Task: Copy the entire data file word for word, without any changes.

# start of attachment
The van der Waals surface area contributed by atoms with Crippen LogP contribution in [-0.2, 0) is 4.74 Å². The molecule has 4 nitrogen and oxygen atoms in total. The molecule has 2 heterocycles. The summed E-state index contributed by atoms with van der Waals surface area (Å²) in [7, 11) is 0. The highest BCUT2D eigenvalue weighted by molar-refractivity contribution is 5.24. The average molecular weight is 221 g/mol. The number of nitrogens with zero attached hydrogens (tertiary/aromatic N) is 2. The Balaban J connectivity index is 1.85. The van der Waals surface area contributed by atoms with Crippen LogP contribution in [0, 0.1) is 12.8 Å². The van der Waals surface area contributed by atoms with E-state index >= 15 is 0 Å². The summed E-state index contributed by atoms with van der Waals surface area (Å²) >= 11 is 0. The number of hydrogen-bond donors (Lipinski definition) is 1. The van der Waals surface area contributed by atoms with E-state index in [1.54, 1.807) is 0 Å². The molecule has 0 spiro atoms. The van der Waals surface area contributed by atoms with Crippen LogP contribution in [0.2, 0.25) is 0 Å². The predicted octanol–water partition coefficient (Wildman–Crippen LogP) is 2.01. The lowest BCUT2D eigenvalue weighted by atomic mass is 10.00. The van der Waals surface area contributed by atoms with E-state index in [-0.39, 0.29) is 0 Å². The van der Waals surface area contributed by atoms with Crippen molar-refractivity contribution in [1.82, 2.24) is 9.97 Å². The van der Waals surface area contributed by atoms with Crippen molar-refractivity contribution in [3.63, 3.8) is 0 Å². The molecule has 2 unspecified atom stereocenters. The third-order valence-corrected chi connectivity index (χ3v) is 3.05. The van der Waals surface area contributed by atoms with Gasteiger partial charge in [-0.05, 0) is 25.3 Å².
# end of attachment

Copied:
The van der Waals surface area contributed by atoms with Crippen LogP contribution in [-0.2, 0) is 4.74 Å². The molecule has 4 nitrogen and oxygen atoms in total. The molecule has 2 heterocycles. The summed E-state index contributed by atoms with van der Waals surface area (Å²) in [7, 11) is 0. The highest BCUT2D eigenvalue weighted by molar-refractivity contribution is 5.24. The average molecular weight is 221 g/mol. The number of nitrogens with zero attached hydrogens (tertiary/aromatic N) is 2. The Balaban J connectivity index is 1.85. The van der Waals surface area contributed by atoms with Crippen LogP contribution in [0, 0.1) is 12.8 Å². The van der Waals surface area contributed by atoms with E-state index >= 15 is 0 Å². The summed E-state index contributed by atoms with van der Waals surface area (Å²) >= 11 is 0. The number of hydrogen-bond donors (Lipinski definition) is 1. The van der Waals surface area contributed by atoms with E-state index in [1.54, 1.807) is 0 Å². The molecule has 0 spiro atoms. The van der Waals surface area contributed by atoms with Crippen LogP contribution in [0.2, 0.25) is 0 Å². The predicted octanol–water partition coefficient (Wildman–Crippen LogP) is 2.01. The lowest BCUT2D eigenvalue weighted by atomic mass is 10.00. The van der Waals surface area contributed by atoms with E-state index in [-0.39, 0.29) is 0 Å². The van der Waals surface area contributed by atoms with Crippen molar-refractivity contribution in [1.82, 2.24) is 9.97 Å². The van der Waals surface area contributed by atoms with Crippen molar-refractivity contribution in [3.63, 3.8) is 0 Å². The molecule has 2 unspecified atom stereocenters. The third-order valence-corrected chi connectivity index (χ3v) is 3.05. The van der Waals surface area contributed by atoms with Gasteiger partial charge in [-0.05, 0) is 25.3 Å².